We at Northeast Solar hope that this email finds you safe and healthy as we ride out the worst of this pandemic. Together, we are facing challenges that seemed impossible to imagine just a month ago. But we will, without a doubt, come out on the other side of this thing stronger and more resilient as a community.
While this pandemic has made us here at Northeast Solar reassess the way we do things, I am happy to say that we are still working to install solar all over the Pioneer Valley, and that’s important. Solar is a sustaining technology and it’s about a lot more than saving money on your electric bill. I make a living in the solar industry, so it would be fair to say I think about solar a lot, but today I find myself thinking about what sustainability is and all the different ways we sustain—ourselves, our relationships, our homes, our communities.
Yes, sustainability certainly means using fewer resources to ensure the health of our shared environment, but it can also mean being there for your community in ways that might be new to you; like checking in with a phone call to see if your neighbor is ok, using video chat to see the face of someone you love, or donating resources to organizations that are working overtime to bring food and medicine to people with inadequate resources. These acts sustain us in a grassroots way and the results can be revolutionary.
But let’s be real, this is really hard.
It’s hard when you can’t hug your best friend or visit your older relatives. Like you, my family and friends sustain me in ways nothing else can, and nothing brings me closer to the people I love most than a shared meal.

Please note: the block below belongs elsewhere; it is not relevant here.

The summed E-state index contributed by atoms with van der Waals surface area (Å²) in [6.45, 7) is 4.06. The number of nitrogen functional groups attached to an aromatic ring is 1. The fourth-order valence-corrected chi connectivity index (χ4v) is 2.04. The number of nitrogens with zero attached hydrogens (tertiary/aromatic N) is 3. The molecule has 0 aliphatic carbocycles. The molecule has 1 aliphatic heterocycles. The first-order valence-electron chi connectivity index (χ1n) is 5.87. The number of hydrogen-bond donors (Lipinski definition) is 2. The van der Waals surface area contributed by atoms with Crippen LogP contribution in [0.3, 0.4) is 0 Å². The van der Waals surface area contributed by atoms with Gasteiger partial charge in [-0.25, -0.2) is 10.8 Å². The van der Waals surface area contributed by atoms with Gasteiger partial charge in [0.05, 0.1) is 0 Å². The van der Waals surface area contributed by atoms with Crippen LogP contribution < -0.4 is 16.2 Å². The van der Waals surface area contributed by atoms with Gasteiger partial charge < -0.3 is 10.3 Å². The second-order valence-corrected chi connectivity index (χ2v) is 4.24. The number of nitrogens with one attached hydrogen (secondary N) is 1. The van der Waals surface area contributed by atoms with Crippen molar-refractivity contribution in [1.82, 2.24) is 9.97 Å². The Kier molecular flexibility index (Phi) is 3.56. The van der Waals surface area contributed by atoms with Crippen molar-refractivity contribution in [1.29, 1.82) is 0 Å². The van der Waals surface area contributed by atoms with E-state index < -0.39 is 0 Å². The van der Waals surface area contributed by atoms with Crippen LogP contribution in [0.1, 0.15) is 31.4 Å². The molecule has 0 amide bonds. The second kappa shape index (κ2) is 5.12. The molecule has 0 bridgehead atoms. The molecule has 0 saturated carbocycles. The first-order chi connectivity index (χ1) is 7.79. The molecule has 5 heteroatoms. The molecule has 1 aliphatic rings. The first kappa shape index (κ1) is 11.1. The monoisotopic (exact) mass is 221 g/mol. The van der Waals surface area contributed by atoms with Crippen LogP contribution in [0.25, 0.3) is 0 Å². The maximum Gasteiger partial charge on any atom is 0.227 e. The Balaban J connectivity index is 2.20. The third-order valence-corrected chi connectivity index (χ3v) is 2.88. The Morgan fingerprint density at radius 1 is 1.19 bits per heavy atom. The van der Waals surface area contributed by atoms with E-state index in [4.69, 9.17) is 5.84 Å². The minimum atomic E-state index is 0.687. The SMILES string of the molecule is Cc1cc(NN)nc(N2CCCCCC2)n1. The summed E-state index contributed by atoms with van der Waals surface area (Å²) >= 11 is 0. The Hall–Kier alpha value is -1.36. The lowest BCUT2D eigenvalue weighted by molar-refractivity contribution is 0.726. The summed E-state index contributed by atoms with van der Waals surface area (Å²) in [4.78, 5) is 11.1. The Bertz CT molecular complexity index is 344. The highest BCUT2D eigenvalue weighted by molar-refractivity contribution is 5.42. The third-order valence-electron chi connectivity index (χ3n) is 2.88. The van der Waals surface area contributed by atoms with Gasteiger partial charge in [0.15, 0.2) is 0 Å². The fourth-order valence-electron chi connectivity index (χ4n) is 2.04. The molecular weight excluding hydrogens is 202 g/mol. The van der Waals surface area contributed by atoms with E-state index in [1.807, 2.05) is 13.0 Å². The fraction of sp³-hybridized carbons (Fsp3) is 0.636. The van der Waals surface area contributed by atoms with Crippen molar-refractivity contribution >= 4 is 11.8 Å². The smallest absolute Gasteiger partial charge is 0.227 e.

Earlier in the week, I shared a story that brought attention to some amazing organizations doing life-saving work in Western Massachusetts. They are:
- The Amherst Survival Center
- The Northampton Survival Center
- Just Roots Farm
- Community Involved in Sustaining Agriculture
Each of the above mentioned organizations have been working to tackle issues of food insecurity in the valley by doing their best to make healthy food available to less resourced families.
One overarching food accessibility champion in the Valley is the Food Bank of Western Massachusetts. I reached out to them to see how Northeast Solar could help during the pandemic and was grateful to hear back from Jillian Morgan of the Food Bank.
Jillian told me in an email, “Our community is experiencing greater need due to the spread of COVID-19 (coronavirus). The Food Bank has mobilized to ensure our most vulnerable neighbors have access to the nutritious food they need during this uncertain time. We remain committed to feeding our neighbors in need regardless of their circumstances.”
The Food Bank supplies 174 food pantries with fresh produce and other food items and demand has skyrocketed since the onset of the pandemic.
In a MassLive opinion piece, Food Bank Executive Director Andrew Morehouse (who I had the pleasure of walking with in Monte’s March this year) said, “Right now, we have enough food to distribute through our vast regional emergency food network. This is likely to change as the coronavirus persists. You can help by donating — every dollar you give provides four meals. We also have enough volunteers, but this is also likely to change. Please visit our website for updates: www.foodbankwma.org/volunteer”
I hope that each of you have had the chance to share more meals with the people you love while being more housebound than usual. I also hope that you will join me and the entire staff here at Northeast Solar in donating to the Food Bank so that others can enjoy that same security because we each have a role to play in sustaining our amazing community.